To the Editor:
For some time now, Illinois Gov. Pat Quinn has been pondering whether to sign the bill making Illinois the 19th state to legalize marijuana for relief of chronic pain.
If politics weren’t a factor – Quinn is up for re-election next year – the bill would already be law, and thousands of chronically pained Illinoisans would step out from the shadows of illegal marijuana use to relieve their pain legally. However, Quinn, like he did with his March 9, 2011, signing of the Illinois death penalty ban, doesn’t want to appear too eager to legalize a federally banned substance and rile up conservatives who deem it a “gateway” drug to depravity and destruction of the Illinois nuclear family.
Bunk. More people become addicted to – and even die from – abuse of prescription drugs, such as the highly addictive pain drug Oxycontin, in a week than have ever been harmed by marijuana. These legal prescription drugs are loaded with horrible side effects that take up half of the million-dollar commercials hawking them. They drain the finances of the chronically and terminally ill, while they degrade their health, all to make greedy rich men and women masquerading as the Titans of Big Pharma greedier and richer.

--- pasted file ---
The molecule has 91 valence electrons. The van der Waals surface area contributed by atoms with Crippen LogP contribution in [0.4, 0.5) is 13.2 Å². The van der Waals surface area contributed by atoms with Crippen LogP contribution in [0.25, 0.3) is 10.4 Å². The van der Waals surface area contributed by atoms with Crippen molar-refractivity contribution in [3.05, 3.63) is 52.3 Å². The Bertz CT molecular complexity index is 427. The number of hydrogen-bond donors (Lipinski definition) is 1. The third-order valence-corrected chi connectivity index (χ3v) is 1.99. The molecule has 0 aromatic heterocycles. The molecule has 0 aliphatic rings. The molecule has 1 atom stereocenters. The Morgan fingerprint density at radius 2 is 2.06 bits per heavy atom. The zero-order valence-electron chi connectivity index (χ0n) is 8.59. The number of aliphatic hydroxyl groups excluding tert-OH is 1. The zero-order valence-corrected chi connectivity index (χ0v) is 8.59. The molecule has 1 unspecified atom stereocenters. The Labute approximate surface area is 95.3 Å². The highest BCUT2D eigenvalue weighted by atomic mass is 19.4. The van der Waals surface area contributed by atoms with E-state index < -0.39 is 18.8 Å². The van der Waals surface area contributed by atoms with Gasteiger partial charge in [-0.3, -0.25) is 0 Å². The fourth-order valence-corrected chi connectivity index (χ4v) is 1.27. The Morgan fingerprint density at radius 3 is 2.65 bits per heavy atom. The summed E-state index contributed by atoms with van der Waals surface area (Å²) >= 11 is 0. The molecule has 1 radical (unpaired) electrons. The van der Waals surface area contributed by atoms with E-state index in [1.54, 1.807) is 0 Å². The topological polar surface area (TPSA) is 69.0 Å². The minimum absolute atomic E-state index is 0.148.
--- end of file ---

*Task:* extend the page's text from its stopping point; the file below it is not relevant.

Arguments that medical marijuana will cause these folks to graduate to cocaine or heroin would be hilarious if they weren’t so counterproductive to providing better pain treatment to people in need.
One of the most ludicrous comments from opponents of the bill came from Sen. Jason Barickman, R-Bloomington, who claimed we must follow the federal government model for regulating marijuana, which amounts to a 76-year-long ban that has been an utter failure of a sensible drug policy. Millions of folks have clogged up our jails and had their lives ruined over this essentially victimless crime. What’s hilarious is that while Republicans lambast every vestige of federal governance that actually helps people, Barickman praises one of the more truly dysfunctional aspects of federal rule.
Come on, governor, whip out your passage pen, sign the bill and let the pain relief begin.